The National Curriculum Framework (NCF), a set of curricular guidelines that form an important part of National Education Policy (NEP), for all levels would be released in the coming months. The Education Ministry also announced that updated textbooks would be introduced for the academic year 2024-2025.
At present, NCF for the foundational level covering preschool to Class 2 has been released by the Education Ministry. The updated textbooks will be printed in twenty-two languages. The CBSE has already adopted the updated curriculum guidelines for the 2023-2024 academic year and will release textbooks for classes 1 and 2 at the end of the month.
Former ISRO (Indian Space Research Organisation) chief K Kasturirangan is the head of the expert committee involved in the development of NCF. It must be pointed out that Kasturirangan also helped in the shaping of the NEP.
The process is being overseen by the National Council of Educational Research and Training (NCERT) with inputs from 25 national focus groups. After the new textbooks are released the government will align the syllabus with its assessment platform PARAKH (Performance Assessment, Review and Analysis of Knowledge for Holistic Development).
NCERT books will be made available in twenty-two Bharatiya languages included in the Constitutions VIII schedule as asked by the Education Minister. Union Education Minister Dharmendra Pradhan chaired a high-level meeting on the new National Curriculum Framework and new textbooks based on NEP 2020 in New Delhi. Senior officials from NCERT, the Secretary of School Education, and members of the National Steering Committee on National Curriculum Framework attended the meeting.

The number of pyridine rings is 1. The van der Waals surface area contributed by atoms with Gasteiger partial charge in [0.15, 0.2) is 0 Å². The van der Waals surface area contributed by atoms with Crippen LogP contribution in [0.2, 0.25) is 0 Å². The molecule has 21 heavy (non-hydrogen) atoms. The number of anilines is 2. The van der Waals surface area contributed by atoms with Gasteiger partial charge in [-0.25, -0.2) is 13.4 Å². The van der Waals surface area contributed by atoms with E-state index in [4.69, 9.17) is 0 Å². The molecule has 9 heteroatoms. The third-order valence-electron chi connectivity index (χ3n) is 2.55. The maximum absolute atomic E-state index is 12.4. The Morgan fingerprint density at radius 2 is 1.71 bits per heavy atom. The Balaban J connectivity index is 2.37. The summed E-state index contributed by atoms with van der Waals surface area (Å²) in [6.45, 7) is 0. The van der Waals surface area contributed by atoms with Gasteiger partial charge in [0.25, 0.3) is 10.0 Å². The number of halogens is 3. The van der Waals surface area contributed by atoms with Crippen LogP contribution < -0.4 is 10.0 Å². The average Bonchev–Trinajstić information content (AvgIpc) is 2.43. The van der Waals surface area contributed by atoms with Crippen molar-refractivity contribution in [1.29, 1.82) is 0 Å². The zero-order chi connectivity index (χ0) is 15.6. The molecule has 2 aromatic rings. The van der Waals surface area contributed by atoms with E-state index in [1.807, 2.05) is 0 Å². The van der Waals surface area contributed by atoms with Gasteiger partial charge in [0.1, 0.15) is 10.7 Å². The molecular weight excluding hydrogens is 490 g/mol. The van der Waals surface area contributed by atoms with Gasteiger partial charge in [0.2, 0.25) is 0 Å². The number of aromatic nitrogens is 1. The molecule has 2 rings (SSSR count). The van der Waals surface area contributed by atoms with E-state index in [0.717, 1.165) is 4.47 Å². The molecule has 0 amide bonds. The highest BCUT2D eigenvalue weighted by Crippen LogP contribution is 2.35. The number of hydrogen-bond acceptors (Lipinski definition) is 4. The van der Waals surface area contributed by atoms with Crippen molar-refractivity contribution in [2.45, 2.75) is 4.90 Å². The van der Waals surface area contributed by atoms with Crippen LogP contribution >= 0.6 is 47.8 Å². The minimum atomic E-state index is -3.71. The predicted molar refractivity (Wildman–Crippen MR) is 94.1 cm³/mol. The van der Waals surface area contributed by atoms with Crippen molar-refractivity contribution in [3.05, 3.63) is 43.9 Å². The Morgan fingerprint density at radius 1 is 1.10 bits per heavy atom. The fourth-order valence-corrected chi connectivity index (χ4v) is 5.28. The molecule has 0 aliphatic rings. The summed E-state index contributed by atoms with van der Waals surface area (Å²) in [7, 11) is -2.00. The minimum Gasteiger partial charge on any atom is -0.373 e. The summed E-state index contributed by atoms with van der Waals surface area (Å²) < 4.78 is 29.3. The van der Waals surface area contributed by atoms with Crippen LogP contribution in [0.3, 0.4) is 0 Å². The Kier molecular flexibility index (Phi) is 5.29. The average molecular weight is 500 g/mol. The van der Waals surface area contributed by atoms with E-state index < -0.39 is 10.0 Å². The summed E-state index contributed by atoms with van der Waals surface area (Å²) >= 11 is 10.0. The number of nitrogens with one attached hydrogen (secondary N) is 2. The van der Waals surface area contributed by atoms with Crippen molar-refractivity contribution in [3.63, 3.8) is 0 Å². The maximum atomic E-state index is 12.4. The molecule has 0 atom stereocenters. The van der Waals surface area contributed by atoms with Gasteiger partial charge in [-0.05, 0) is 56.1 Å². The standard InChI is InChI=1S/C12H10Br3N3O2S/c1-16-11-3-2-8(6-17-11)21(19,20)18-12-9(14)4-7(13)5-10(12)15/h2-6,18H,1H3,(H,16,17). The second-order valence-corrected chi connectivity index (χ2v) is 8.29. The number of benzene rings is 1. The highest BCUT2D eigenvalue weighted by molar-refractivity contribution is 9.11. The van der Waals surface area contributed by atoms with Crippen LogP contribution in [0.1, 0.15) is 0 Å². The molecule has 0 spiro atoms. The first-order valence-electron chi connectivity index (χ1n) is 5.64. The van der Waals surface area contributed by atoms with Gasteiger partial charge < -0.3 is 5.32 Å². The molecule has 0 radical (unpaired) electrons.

“Pradhan also announced that the NCERT’s learning-teaching material, Jaadui Pitara, will be distributed as open educational resources to every school. He highlighted the need to transform this initiative into a mass movement, encouraging creative and innovative youth to develop various learning-teaching materials”, SwarajyaMag reported.
The Union HRD Ministry decided to revise the school curriculum and initiated a new National Curriculum Framework (NCF) for school education in June 2020. It is pertinent to mention that this revision of the curriculum is taking place after a decade and a half. This is the fifth revision of the NCF with previous revisions having been done in 1975, 1988, 2000 and 2005. NCERT has been directed to ensure that the cognitive load of textbooks be reduced, and additional areas like creative thinking, life skills, Bharatiya ethos, and art be integrated with the core content.
Several experts evaluated the transformation brought in by this revolutionary document (NEP) and the road ahead. “One of the major reforms of the policy is increased international collaboration between institutes. This gives students the flexibility to plan their education in a way that gives them global exposure and more options than ever. NEP focuses on enhancing students’ overall learning experiences and making education more skill-based and international, which would eventually lead to an upskilled workforce”, said Kunal Vasudeva, Co-founder and COO of the Indian School of Hospitality.
“National Education Policy (NEP) 2020, is a progressive education policy that has the potential to impact a large population in a country like India”, said Shishir Jaipuria, Chairman of FICCI Arise & Jaipuria Group of Educational Institutions.
“The transformational education policy NEP 2020 has kept the educator and the learner right at the centre. The policy lays emphasis on teachers providing quality education to learners by diverting their attention from non-teaching tasks”, said Amit Kapoor, Co-Founder of Eupheus Learning.
NCERT and other school textbooks, especially those on history and social science, used by central and state education boards have long been criticised for presenting a distorted and colonised view of Bharatiya civilisation to meet certain political objectives. The revamped curriculum and textbooks are expected to rectify the errors.